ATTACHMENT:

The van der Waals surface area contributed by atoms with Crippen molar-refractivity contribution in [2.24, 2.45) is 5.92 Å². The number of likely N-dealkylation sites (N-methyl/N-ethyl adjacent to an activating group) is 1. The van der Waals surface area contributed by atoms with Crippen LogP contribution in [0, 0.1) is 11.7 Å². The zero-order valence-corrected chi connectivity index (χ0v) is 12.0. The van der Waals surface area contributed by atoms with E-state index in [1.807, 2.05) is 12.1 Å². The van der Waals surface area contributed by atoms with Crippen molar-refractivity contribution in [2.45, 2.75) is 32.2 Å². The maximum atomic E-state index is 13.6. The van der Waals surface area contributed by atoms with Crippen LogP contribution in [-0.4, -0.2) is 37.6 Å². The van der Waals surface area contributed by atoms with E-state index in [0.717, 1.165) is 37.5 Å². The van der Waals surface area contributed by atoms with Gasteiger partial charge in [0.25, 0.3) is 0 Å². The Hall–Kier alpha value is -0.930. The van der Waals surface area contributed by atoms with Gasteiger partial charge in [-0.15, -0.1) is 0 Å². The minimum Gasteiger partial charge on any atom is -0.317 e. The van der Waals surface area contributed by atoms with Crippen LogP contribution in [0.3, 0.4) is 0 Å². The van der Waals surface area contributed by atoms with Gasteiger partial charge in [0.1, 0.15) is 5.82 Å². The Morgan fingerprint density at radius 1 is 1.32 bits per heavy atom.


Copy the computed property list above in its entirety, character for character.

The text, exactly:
The van der Waals surface area contributed by atoms with Crippen molar-refractivity contribution in [2.24, 2.45) is 5.92 Å². The number of likely N-dealkylation sites (N-methyl/N-ethyl adjacent to an activating group) is 1. The van der Waals surface area contributed by atoms with Crippen LogP contribution in [0, 0.1) is 11.7 Å². The zero-order valence-corrected chi connectivity index (χ0v) is 12.0. The van der Waals surface area contributed by atoms with E-state index in [1.807, 2.05) is 12.1 Å². The van der Waals surface area contributed by atoms with Crippen molar-refractivity contribution in [2.45, 2.75) is 32.2 Å². The maximum atomic E-state index is 13.6. The van der Waals surface area contributed by atoms with Crippen LogP contribution in [-0.4, -0.2) is 37.6 Å². The van der Waals surface area contributed by atoms with E-state index in [0.717, 1.165) is 37.5 Å². The van der Waals surface area contributed by atoms with Gasteiger partial charge in [0.25, 0.3) is 0 Å². The Hall–Kier alpha value is -0.930. The van der Waals surface area contributed by atoms with Gasteiger partial charge in [-0.15, -0.1) is 0 Å². The minimum Gasteiger partial charge on any atom is -0.317 e. The van der Waals surface area contributed by atoms with Crippen LogP contribution in [0.3, 0.4) is 0 Å². The van der Waals surface area contributed by atoms with Gasteiger partial charge in [0.1, 0.15) is 5.82 Å². The Morgan fingerprint density at radius 1 is 1.32 bits per heavy atom.